In December 2007 he sent a letter to Business Review Weekly, an Australian magazine, asking to be considered for its rich list. “I had planned to delay my hope for inclusion until I could make it into the top 10,” he wrote. “However, as of today, it does not appear I will live long enough.” Woods had been diagnosed with cancer. He came back to Happy Valley for treatment; the Hong Kong Sanatorium & Hospital was within sight of the racetrack. He spent his final days beating his friends at a Chinese card game known as chor dai di and died on Jan. 26, 2008, at 62.
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If you’ve ever been tempted by a flutter, you’ll know how bookmakers and casinos stack the odds against you. The clearest example is roulette, where there are 36 red and black numbers plus the green numbers 0 and (in the U.S.) 00. So that’s 38 possibilities in total. When betting on red or black, the odds of choosing correctly are 18/38, and a fair payout for a $1 stake is $2.111. However, the house pays only $2 and keeps the difference. In that way, it guarantees itself a profit.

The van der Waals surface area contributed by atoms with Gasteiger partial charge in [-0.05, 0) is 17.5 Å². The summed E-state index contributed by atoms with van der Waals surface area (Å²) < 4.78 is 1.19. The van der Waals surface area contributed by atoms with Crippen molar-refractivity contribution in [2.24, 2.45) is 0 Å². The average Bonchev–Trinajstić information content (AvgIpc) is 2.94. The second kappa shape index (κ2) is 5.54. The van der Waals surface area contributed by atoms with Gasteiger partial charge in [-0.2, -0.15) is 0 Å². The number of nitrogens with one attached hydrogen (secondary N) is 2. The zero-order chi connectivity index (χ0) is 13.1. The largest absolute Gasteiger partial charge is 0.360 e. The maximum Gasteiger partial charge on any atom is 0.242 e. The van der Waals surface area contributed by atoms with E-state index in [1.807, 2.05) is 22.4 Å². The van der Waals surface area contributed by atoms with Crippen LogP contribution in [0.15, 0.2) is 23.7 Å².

The earliest races were match races between two or at most three horses, the owners providing the purse, a simple wager. An owner who withdrew commonly forfeited half the purse, later the whole purse, and bets also came under the same “play or pay” rule. Agreements were recorded by disinterested third parties, who came to be called keepers of the match book. One such keeper at Newmarket in England, John Cheny, began publishing An Historical List of All Horse-Matches Run (1729), a consolidation of match books at various racing centres, and this work was continued annually with varying titles, until in 1773 James Weatherby established it as the Racing Calendar, which was continued thereafter by his family.
He went to the Gambler’s Book Club, a Vegas institution, and bought everything he could find on horses. There were lots of “systems” promising incredible results, but to him they seemed flimsy, written by journalists and amateur handicappers. Few contained real math. Benter wanted something more rigorous, so he went to the library at the University of Nevada at Las Vegas, which kept a special collection on gaming. Buried in stacks of periodicals and manuscripts, he found what he was looking for—an academic paper titled “Searching for Positive Returns at the Track: A Multinomial Logit Model for Handicapping Horse Races.” Benter sat down to read it, and when he was done he read it again.